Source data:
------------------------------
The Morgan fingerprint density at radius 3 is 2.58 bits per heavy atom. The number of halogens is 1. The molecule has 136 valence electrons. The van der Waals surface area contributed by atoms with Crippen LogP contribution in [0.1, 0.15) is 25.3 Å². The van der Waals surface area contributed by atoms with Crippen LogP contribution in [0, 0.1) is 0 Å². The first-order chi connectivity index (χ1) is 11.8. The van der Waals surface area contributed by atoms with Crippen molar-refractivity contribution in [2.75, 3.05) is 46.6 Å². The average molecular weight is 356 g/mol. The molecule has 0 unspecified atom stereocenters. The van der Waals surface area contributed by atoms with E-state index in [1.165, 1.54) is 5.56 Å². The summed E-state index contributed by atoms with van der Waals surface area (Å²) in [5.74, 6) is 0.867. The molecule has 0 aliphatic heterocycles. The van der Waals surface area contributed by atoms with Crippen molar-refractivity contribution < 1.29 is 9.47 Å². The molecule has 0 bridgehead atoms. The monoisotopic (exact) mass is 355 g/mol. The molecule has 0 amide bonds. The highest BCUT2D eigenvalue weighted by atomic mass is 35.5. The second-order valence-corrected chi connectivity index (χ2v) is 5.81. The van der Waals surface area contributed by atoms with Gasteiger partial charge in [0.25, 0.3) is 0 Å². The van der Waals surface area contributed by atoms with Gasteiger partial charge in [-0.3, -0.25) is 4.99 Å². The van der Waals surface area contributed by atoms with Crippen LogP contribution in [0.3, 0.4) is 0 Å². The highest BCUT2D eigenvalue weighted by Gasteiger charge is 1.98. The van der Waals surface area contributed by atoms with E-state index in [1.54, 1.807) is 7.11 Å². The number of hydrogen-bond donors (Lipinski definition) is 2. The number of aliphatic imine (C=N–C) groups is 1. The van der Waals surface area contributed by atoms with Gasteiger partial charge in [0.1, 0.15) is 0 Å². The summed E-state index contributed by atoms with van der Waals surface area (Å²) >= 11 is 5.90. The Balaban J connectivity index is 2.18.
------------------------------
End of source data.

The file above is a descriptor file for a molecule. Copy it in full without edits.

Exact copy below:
The Morgan fingerprint density at radius 3 is 2.58 bits per heavy atom. The number of halogens is 1. The molecule has 136 valence electrons. The van der Waals surface area contributed by atoms with Crippen LogP contribution in [0.1, 0.15) is 25.3 Å². The van der Waals surface area contributed by atoms with Crippen LogP contribution in [0, 0.1) is 0 Å². The first-order chi connectivity index (χ1) is 11.8. The van der Waals surface area contributed by atoms with Crippen molar-refractivity contribution in [2.75, 3.05) is 46.6 Å². The average molecular weight is 356 g/mol. The molecule has 0 unspecified atom stereocenters. The van der Waals surface area contributed by atoms with E-state index in [1.165, 1.54) is 5.56 Å². The summed E-state index contributed by atoms with van der Waals surface area (Å²) in [5.74, 6) is 0.867. The molecule has 0 aliphatic heterocycles. The van der Waals surface area contributed by atoms with Crippen molar-refractivity contribution < 1.29 is 9.47 Å². The molecule has 0 bridgehead atoms. The monoisotopic (exact) mass is 355 g/mol. The molecule has 0 amide bonds. The highest BCUT2D eigenvalue weighted by atomic mass is 35.5. The second-order valence-corrected chi connectivity index (χ2v) is 5.81. The van der Waals surface area contributed by atoms with Gasteiger partial charge in [0.25, 0.3) is 0 Å². The van der Waals surface area contributed by atoms with Gasteiger partial charge in [-0.3, -0.25) is 4.99 Å². The van der Waals surface area contributed by atoms with Crippen LogP contribution in [0.3, 0.4) is 0 Å². The highest BCUT2D eigenvalue weighted by Gasteiger charge is 1.98. The van der Waals surface area contributed by atoms with E-state index in [1.54, 1.807) is 7.11 Å². The number of hydrogen-bond donors (Lipinski definition) is 2. The number of aliphatic imine (C=N–C) groups is 1. The van der Waals surface area contributed by atoms with Gasteiger partial charge in [0.1, 0.15) is 0 Å². The summed E-state index contributed by atoms with van der Waals surface area (Å²) >= 11 is 5.90. The Balaban J connectivity index is 2.18.